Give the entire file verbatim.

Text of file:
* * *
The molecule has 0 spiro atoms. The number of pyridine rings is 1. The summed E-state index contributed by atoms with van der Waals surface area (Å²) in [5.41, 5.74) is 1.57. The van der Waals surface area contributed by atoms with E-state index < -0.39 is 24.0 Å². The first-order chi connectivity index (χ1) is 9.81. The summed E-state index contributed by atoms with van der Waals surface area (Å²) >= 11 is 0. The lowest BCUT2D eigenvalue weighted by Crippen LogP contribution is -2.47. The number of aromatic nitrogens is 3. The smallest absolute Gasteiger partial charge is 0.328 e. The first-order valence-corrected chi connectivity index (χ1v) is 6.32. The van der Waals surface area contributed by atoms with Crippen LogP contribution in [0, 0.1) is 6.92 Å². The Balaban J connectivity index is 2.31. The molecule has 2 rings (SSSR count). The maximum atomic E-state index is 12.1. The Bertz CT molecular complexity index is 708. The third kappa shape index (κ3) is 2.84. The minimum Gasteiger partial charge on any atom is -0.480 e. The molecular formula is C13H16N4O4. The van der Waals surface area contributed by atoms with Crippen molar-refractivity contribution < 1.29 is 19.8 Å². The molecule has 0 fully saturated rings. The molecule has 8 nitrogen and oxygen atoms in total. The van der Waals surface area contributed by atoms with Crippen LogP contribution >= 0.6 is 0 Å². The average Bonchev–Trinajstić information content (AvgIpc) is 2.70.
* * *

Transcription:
The molecule has 0 spiro atoms. The number of pyridine rings is 1. The summed E-state index contributed by atoms with van der Waals surface area (Å²) in [5.41, 5.74) is 1.57. The van der Waals surface area contributed by atoms with E-state index < -0.39 is 24.0 Å². The first-order chi connectivity index (χ1) is 9.81. The summed E-state index contributed by atoms with van der Waals surface area (Å²) >= 11 is 0. The lowest BCUT2D eigenvalue weighted by Crippen LogP contribution is -2.47. The number of aromatic nitrogens is 3. The smallest absolute Gasteiger partial charge is 0.328 e. The first-order valence-corrected chi connectivity index (χ1v) is 6.32. The van der Waals surface area contributed by atoms with Crippen LogP contribution in [0, 0.1) is 6.92 Å². The Balaban J connectivity index is 2.31. The molecule has 2 rings (SSSR count). The maximum atomic E-state index is 12.1. The Bertz CT molecular complexity index is 708. The third kappa shape index (κ3) is 2.84. The minimum Gasteiger partial charge on any atom is -0.480 e. The molecular formula is C13H16N4O4. The van der Waals surface area contributed by atoms with Crippen molar-refractivity contribution < 1.29 is 19.8 Å². The molecule has 0 fully saturated rings. The molecule has 8 nitrogen and oxygen atoms in total. The van der Waals surface area contributed by atoms with Crippen LogP contribution >= 0.6 is 0 Å². The average Bonchev–Trinajstić information content (AvgIpc) is 2.70.